2. Work smarter, not harder – if you find your work is spilling over into your down time because you feel you haven’t been productive enough at work to “justify” not working in the evening (it’s a strange thought process that we’ve probably all had), maybe it’s time to give your approach to work a makeover. If you can feel and be more productive at work that guilt might just fade away. It is also important to note, on the self-care side of things, that your worth and value is not solely based on your output at work.
3. Let people at work know! – It’s important to leave yourself a margin. A zone between “ooh I’m quite stressed” and “right, so, I’m having a total meltdown”. You need a space in between which gives you time to recognise that you are nearing the edge because, with this awareness of how you are feeling, you can then take steps to avoid the total meltdown. This could be taking a day off, leaving all work at the office and logging out of any emails on your phone, delegating smaller tasks, or simply letting your colleagues know that work invading your home life and that you are really stressed out. If people don’t know that you’re working at full capacity…they might give you something extra to do!
If you conclude that perhaps there’s too much play in your work-life balance, then it’s time for the third step…
The third step is accepting that you can’t always say ‘yes’ to friends and family. It’s wonderful to be in a situation where you have so many people that want to spend their free time with fabulous and amazing YOU, but in order to give them quality time with the AWESOME person they love, you need to start saying no to some of the offers! In a world of social media and constant contact with anyone and everyone at the touch of a few screens, it might feel a bit strange, even rude, to say no. You may even want to say yes solely due to the FOMO phenomenon (Fear Of Missing Out). Despite it feeling dissonant to refuse social offers, it is vital that you do because you have got to make time for you. Sometimes you NEED an evening binge watching Friends (even though you know it by heart), taking a long bath or shower, or investing time into your hobby/passion. Make sure you prioritise this recovery space (i.e. a margin) so that you can recharge. Here are some positive ways to say no to social offers:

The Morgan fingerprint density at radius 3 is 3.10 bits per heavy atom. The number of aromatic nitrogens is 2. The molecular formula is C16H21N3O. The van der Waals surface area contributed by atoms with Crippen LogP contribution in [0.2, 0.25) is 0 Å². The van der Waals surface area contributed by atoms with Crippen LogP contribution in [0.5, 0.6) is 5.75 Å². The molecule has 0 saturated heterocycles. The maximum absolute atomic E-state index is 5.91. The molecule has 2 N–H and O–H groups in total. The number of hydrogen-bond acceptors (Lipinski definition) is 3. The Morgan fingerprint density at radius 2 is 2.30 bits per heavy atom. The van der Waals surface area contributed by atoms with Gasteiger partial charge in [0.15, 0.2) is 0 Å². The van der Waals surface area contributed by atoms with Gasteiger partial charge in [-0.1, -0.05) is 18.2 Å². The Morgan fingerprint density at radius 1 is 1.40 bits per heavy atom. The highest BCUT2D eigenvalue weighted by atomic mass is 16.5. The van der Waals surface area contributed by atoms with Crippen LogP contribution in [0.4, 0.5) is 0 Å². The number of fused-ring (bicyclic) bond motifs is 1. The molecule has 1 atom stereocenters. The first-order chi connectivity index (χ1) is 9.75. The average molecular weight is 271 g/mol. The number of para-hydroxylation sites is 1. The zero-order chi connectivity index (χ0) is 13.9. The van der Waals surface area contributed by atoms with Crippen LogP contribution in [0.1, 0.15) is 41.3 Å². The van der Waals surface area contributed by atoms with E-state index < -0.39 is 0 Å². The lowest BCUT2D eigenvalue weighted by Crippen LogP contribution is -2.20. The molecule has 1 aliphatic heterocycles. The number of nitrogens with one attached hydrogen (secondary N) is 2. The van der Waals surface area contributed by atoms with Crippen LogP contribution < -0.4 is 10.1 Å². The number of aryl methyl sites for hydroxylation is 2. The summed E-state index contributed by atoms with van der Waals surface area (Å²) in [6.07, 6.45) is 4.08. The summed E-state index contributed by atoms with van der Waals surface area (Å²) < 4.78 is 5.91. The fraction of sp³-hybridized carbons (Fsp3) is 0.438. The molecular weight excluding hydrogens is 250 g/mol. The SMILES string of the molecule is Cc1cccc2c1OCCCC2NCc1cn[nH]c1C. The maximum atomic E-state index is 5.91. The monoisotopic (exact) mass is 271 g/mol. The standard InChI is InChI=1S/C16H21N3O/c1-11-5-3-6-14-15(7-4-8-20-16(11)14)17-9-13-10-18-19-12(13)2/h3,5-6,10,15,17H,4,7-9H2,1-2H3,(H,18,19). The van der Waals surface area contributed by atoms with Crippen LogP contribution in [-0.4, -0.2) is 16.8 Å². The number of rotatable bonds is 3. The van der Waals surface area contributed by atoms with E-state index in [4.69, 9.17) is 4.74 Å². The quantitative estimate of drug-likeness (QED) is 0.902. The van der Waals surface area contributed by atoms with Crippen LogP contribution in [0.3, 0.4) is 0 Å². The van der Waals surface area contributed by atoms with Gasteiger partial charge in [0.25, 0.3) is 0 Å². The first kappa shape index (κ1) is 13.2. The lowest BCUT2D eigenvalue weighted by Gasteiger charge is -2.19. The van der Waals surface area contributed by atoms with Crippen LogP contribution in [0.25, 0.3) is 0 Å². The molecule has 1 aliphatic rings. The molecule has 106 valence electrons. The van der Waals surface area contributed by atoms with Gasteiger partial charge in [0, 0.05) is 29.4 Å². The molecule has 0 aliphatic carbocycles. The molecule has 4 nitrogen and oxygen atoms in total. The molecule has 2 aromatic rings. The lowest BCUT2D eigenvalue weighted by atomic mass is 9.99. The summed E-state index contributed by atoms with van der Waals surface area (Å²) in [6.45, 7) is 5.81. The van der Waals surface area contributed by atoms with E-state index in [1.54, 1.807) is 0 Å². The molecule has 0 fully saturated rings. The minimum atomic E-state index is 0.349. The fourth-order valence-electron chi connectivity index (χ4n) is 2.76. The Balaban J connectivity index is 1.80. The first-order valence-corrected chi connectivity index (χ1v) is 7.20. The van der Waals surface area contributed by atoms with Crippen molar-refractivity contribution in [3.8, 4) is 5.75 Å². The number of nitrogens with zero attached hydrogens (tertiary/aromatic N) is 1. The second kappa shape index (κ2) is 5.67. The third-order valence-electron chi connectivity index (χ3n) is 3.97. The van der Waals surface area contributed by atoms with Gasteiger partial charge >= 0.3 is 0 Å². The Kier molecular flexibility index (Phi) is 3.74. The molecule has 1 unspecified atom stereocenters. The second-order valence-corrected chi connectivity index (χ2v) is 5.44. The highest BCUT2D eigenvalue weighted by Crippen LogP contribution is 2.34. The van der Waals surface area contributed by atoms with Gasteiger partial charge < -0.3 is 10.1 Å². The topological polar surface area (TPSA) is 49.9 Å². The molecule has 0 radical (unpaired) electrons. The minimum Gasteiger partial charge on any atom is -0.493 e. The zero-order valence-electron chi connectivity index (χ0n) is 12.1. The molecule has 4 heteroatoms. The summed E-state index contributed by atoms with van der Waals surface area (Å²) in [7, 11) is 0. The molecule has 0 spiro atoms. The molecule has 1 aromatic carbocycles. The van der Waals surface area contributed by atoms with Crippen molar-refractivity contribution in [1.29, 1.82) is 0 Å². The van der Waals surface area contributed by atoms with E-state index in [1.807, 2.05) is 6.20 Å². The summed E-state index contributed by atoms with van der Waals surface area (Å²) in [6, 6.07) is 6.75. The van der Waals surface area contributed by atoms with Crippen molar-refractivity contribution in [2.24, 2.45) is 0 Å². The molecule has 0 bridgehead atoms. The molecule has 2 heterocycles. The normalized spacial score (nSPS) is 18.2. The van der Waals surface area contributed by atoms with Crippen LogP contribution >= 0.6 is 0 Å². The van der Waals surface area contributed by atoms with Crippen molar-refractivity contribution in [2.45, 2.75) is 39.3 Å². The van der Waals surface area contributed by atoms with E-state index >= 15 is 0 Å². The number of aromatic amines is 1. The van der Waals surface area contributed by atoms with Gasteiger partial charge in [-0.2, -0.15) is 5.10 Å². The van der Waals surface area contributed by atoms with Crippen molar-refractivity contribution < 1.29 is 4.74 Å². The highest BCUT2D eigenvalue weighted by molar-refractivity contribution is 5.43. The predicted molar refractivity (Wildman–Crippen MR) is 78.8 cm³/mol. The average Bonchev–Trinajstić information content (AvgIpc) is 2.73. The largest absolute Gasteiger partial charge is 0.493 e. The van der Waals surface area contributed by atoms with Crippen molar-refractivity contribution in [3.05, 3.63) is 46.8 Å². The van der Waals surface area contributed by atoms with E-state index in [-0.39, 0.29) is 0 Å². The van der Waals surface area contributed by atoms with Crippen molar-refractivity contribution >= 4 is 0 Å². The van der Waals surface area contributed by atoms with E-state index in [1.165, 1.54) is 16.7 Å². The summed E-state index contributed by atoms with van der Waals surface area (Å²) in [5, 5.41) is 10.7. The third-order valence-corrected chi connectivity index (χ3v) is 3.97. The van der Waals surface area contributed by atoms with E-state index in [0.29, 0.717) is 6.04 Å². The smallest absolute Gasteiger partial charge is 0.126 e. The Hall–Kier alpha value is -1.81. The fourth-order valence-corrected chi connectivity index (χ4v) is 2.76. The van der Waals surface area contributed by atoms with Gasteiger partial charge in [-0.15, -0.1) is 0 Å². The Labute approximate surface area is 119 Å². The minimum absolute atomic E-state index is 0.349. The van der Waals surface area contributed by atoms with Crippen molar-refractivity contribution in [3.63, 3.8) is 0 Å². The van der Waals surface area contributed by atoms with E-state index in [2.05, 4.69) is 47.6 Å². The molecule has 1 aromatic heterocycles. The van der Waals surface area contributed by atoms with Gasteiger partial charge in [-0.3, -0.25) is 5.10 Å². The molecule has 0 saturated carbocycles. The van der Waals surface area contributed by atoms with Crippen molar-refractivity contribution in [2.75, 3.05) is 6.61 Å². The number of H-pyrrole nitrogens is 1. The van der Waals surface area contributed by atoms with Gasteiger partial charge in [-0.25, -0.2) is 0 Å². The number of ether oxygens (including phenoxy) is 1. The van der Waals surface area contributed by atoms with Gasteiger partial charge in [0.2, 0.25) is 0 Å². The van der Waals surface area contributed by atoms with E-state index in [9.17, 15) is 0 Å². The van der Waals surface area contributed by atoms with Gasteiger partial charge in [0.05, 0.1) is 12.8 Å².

I’d love to do that in the future, but right now, I’m maxed out from work and I need some time alone to recuperate.
I would love to spend time with you, but I won’t be fully “there” with you – can we try again another time? I’ll message you when I’ve got the brain space!
I really appreciate you asking me, but I can’t tonight, I need to take care of myself and have a quiet evening in.
That sounds great, but I’m super tired and think that could be overwhelming – how about this (then offer a compromise).
Essentially, you can either say yes to everything and do everything poorly (not to mention running your mental, physical, and emotional health to the ground), or you can learn to strategically say no, do a limited number of things well and take care of yourself.
So, remember to be aware of how much you are doing and evaluate to what extent you are coping with all of your work and social commitments (think: everything in moderation!), adapt your work:play ratio if it’s off-balance, and accept that you CAN say no to social events and commitments if you need some quality time alone.